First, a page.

Little Town, Big Lessons
On a sunny day in July, the scaled-down streets of the Children’s Safety Village are filled with kids learning about fire and traffic safety. The village is complete with streets, buildings, power lines and a pond—all scaled down to a kid-friendly size to better engage and teach safety aspects. A donated school bus is also on-site to teach kids how to be safe around buses and to ensure the driver can see them. Led by Major Mike Fitzgerald, the kids seem to just be playing in the mini town, but while walking around the buildings, they learn when it’s safe to cross the street—after looking left, right and left again—and why it’s important to look both ways before stepping off the curb.
When it comes to teaching our children to be safe, involvement is the best way to get that lesson to stick. According to Mike Barnes, Edmond Fire Department’s Chief of Fire Prevention, participation is the driving force behind the Children’s Safety Village.
The Children’s Safety Village opened in 2010 when Major Fitzgerald pitched the idea to his chief, based on a similar venue he’d seen in the past, where children came to learn hands-on safety lessons about personal safety. The lessons offered at the Safety Village are flexible: “Instruction is based on the time of year, the request of the groups attending and also trends in the community,” says Major Fitzgerald. “We’re here to make ambassadors of safety,” said Chief Barnes. “We want to make an experience—so kids don’t just come here to learn but also have fun with it.”
Red, Yellow, Green—What do they mean?
After learning about fire prevention and how to find a safe exit (Feel the door; is it hot? Don’t open it.), how to low-crawl through the room (made more fun using tunnels) and how to safely exit through a window, the kids are unleashed to the streets for their hands-on moving safety briefing.
What do these lights mean—red, yellow and green? What should you do at a stop sign? What about railroad tracks? What should you do if you see your parents texting while driving? These are all questions asked and answered by Major Fitzgerald—or “Firefighter Mike” as the kids call him—as the group winds through tiny streets acting as responsible pedestrians or safe drivers. While it may seem premature to teach four-year-olds how to be good drivers, knowing how cars and drivers are supposed to behave on the road will ultimately help to make them better pedestrians—and safer citizens.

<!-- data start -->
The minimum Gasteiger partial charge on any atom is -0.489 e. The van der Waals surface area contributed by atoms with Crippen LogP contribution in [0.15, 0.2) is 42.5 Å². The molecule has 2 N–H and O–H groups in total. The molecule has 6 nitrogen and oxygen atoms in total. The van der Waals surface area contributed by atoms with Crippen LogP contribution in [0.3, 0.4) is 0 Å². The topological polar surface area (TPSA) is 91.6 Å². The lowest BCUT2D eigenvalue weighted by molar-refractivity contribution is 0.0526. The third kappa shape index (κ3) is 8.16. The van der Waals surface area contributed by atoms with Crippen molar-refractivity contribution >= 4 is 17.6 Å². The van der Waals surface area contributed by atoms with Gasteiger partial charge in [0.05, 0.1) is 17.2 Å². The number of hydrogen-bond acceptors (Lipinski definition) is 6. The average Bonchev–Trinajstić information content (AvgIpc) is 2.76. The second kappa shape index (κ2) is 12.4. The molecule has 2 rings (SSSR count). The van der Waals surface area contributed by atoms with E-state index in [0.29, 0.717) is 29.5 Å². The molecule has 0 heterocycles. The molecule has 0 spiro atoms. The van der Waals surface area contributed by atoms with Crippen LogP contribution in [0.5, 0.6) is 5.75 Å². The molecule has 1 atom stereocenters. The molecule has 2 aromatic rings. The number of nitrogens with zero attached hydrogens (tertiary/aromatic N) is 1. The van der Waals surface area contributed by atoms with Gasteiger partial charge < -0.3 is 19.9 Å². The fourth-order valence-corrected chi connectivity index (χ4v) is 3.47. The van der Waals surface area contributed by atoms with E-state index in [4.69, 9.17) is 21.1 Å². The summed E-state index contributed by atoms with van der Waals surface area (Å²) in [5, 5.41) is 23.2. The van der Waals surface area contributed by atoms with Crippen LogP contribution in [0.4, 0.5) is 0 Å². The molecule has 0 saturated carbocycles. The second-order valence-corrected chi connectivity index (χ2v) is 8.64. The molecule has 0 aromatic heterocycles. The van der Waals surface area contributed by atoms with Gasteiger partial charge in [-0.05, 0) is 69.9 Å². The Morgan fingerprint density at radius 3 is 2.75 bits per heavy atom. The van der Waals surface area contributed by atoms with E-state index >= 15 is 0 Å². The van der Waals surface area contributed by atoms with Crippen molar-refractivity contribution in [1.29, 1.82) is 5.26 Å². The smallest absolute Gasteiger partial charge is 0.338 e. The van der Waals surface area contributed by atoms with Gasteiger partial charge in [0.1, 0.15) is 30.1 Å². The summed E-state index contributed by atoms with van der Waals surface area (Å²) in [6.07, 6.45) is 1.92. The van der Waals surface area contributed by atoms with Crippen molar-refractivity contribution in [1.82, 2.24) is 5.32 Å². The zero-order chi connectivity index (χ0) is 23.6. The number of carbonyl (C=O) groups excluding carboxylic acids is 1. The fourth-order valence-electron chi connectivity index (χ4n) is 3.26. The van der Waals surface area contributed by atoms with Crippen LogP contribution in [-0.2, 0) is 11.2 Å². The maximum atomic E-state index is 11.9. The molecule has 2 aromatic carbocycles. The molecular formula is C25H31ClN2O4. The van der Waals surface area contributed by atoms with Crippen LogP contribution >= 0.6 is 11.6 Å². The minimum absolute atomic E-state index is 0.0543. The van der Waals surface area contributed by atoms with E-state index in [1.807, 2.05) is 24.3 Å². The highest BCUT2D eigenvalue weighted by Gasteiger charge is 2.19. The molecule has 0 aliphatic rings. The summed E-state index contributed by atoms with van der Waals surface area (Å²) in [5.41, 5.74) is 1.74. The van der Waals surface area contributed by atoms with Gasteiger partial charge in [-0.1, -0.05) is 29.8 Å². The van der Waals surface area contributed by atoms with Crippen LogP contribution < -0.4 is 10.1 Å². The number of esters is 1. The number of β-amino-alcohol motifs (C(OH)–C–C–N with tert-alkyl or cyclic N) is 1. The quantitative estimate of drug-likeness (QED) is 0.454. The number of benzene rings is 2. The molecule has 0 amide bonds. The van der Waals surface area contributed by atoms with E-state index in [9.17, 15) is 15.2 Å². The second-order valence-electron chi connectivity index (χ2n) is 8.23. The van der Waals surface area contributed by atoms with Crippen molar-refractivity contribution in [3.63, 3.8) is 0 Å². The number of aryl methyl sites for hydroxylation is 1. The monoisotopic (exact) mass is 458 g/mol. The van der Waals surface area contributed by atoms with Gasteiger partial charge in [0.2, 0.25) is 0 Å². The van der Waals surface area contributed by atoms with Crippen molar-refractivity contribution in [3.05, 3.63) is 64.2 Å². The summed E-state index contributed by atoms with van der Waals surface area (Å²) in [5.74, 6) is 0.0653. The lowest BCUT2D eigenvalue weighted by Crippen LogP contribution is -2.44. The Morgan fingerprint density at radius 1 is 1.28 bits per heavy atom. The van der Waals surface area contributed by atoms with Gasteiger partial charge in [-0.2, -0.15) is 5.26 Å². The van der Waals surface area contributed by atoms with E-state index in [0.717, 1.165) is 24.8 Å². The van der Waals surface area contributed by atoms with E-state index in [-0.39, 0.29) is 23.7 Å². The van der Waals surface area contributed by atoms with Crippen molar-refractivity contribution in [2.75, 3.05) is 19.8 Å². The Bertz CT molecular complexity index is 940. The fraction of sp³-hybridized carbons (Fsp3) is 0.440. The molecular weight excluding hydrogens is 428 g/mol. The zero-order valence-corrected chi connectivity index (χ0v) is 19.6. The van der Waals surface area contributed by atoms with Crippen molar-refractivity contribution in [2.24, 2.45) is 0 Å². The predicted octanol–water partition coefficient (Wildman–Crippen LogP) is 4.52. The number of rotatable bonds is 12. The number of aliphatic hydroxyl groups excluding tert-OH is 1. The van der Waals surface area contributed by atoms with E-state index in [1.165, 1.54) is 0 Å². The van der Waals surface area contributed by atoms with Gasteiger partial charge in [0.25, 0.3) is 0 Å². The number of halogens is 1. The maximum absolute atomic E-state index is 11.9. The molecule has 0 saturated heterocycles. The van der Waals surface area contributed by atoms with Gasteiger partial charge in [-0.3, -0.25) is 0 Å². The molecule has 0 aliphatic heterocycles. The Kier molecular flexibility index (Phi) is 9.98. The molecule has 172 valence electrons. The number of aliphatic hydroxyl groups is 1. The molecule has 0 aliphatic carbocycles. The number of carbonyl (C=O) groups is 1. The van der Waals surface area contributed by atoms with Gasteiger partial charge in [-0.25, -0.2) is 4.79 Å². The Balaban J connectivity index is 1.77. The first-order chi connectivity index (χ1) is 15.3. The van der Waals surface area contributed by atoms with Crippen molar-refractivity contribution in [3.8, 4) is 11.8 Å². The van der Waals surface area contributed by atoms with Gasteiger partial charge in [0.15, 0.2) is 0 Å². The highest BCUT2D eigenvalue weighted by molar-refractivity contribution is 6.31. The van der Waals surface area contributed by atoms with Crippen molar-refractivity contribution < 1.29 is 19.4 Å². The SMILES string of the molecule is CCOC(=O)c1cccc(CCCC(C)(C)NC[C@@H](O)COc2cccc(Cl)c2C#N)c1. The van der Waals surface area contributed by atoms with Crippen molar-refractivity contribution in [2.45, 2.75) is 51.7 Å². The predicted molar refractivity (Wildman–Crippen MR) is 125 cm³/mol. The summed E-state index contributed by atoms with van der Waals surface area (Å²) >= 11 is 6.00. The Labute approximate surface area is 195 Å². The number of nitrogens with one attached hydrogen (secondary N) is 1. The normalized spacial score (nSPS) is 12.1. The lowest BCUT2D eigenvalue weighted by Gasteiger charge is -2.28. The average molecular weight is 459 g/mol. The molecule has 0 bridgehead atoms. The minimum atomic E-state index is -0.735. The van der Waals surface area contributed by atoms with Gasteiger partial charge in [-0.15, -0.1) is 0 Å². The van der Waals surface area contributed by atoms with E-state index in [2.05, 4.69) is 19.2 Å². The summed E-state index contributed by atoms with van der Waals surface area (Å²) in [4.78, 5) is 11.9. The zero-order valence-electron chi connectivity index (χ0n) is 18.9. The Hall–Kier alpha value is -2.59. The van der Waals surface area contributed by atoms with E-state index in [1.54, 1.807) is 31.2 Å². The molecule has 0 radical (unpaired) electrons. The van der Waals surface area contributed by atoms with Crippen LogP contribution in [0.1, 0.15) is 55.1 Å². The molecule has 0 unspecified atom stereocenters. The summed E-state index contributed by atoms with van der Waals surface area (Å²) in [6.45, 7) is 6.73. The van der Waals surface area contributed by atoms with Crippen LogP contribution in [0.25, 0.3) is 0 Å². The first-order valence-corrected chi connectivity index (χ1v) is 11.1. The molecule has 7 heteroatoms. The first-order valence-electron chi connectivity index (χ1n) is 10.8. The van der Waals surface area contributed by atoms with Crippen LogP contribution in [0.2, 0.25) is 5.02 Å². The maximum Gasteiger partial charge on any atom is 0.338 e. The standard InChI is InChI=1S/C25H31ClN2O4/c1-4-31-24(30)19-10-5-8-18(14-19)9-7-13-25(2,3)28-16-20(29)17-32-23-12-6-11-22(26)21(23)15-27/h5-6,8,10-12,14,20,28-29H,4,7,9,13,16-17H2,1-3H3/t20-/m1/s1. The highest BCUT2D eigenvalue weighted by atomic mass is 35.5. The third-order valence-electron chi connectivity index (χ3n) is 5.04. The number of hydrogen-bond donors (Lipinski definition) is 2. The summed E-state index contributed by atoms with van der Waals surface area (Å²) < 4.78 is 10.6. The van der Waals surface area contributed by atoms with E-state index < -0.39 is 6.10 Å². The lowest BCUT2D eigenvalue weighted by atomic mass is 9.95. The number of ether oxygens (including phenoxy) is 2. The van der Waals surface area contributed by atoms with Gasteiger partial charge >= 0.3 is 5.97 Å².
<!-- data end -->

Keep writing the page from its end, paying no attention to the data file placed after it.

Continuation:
Finally, the kids each receive their own driver’s license and are unleashed onto a closed off parking lot filled with bicycles and pedal cars. The newly-licensed kids are reminded that the helmets at each vehicle are to be worn on their heads at all times before taking off down the streets for a joy ride. While some lessons are a work-in-progress—many of the kids can’t help but use their push cars as bumper cars—the kids take pride in ensuring they are driving on the right side of the road, paying attention to the traffic controls and making sure everyone else does, as well.
Big Plans for the Future
Safety curriculum updates are being considered in the future, including poison, firearm, construction site, electric substation and well site safety. The current classroom building is going to be remodeled into an apartment-like environment to reinforce home fire safety. “Cooking fires are the number one cause of fire deaths in our community right now,” says Chief Barnes, verifying why learning hands-on kitchen fire safety is important.
Presently, the curriculum is geared toward younger children—up to first grade—but future plans may include curriculum for older kids, too. “Getting to middle schoolers will require a different approach,” says Major Fitzgerald. “Topics need to be more relevant to their age—not so much fire safety plans but more bullying and abduction information. We would also like to give kids input on how math and sciences are used in firefighting,” offering kids insight on how the subjects they’re learning in school may apply to their future careers.
The Children’s Safety Village is free and open to the public for groups of at least ten kids. It is located adjacent to the Edmond Fire Department on Covell Rd, just east of I-35. Visit edmondok.com or call 405-216-7303 for more information.